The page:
7. Not caring enough. This is right where the cybercriminals want you – unaware and “I don’t care. This can happen all-too-easily when SOCs get overwhelmed with the 1,000-plus daily alerts they’re dealing with, not to mention even trying to get ahead with proactive protective measures (or even strategy). Teams are swamped, and it’s in that vulnerable state that threat actors make their move. If it’s resources that are stretched, the right investment in the right place can offload some of the burden, letting you do more with less.
  8. ‘Invincible’ thinking. Small businesses can fall into this mindset a lot, thinking they have nothing of value to an outside attacker. If all attackers were after billions of dollars and state secrets, that might be true. But they’re not. There are countless black hats that make a living off of “small” sums, accumulated dividends, and hawked credential lists. Any company with users and logins has what they’re looking for. This same thinking can and should be applied to organizations of any size. Combat “it can’t happen to me” -itis with regular risk assessments, pen tests, SAT training and red teaming to prepare your organization; because it can.
  9. Not watching your supply chain. As the world connects, we draw on each other’s strengths and weaknesses. That’s why it’s so important to watch who’s in your supply chain and what they’re doing. Ideally, they should have the same standards of security as your organization (or better). No worse, or that’s a deal-breaker. As the field is widening and it becomes easier to take partners around the globe, businesses are becoming choosey about who they want upstream from them – and why shouldn’t they be? Between 2019 and 2022, the number of software packages impacted by supply chain attacks rose from 702 to 185,572. Companies should screen potential partners and ensure their supplier contracts require vendors to institute regular security testing and take measures to protect sensitive data.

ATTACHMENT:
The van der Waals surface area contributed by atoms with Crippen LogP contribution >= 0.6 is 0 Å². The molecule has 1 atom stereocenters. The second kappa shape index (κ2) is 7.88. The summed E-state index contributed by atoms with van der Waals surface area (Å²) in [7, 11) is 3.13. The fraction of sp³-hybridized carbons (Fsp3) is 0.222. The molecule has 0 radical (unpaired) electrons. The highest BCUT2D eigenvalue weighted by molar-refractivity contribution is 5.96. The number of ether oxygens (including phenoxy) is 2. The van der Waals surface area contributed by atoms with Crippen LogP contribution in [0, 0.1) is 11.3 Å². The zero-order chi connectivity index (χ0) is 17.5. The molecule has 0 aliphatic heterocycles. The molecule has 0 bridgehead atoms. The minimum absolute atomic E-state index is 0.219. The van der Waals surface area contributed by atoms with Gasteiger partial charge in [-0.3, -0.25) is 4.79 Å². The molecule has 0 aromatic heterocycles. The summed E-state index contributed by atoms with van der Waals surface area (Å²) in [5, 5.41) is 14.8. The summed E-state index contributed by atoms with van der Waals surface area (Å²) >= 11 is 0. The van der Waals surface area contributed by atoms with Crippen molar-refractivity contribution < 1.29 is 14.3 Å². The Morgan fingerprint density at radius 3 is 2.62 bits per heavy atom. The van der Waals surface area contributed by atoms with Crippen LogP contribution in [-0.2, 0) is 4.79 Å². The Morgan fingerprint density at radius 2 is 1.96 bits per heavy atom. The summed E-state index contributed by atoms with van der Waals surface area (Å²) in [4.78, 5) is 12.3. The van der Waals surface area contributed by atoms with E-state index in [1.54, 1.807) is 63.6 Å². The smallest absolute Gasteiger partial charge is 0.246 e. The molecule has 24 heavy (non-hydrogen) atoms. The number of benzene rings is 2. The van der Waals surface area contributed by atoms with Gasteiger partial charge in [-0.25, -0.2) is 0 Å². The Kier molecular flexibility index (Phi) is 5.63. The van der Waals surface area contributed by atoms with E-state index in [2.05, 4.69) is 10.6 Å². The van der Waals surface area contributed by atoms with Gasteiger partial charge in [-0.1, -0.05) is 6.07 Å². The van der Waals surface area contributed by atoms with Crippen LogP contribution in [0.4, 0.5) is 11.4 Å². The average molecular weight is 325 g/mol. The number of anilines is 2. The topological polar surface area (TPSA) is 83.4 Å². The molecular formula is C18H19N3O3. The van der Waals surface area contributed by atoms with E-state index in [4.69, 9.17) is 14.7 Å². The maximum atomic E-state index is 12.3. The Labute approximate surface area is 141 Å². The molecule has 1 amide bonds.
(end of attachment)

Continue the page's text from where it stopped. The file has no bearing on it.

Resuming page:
10. Dropping the ball on physical security. It may not have been an issue ten years ago, but it is today. Physical security should be top of mind (or at least in mind) for security executives looking to defend from all angles. The server room needs to be protected. An “anybody” could connect to the network by plugging into a network jack. A badge could be faked by a social engineer or a USB “dropped” in the parking lot. These are still risks. They will always be. Sometimes we’re stuck peering so far above our heads that we miss what’s at our feet; cybercriminals will use any means necessary to obtain their objective. If it’s least expected, that’s where they want to be. Require multiple forms of ID upon building entry, put old-fashioned (or new-fashioned) locks on the server room, and stay wary with a social engineering pen test to keep employees on their toes.

Defend against cybersecurity threats by staying smarter than the competition. In this case, that’s both other entities and the cybercriminals themselves. As the Verizon 2023 DBIR states, seventy-four percent of data breaches occur because we’re not being wary, and that’s a number that doesn’t have to be. Whether it’s being “too tough to hack” or simply tougher than the other guy, keeping an eye out for these ten common cybersecurity blunders might make you safer faster than any single solution alone. If you’re interested in more advice on this topic, we also prepared a short guide for you!

Editor’s Note: The opinions expressed in this guest author article are solely those of the contributor, and do not necessarily reflect those of Tripwire.


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National Cyber Security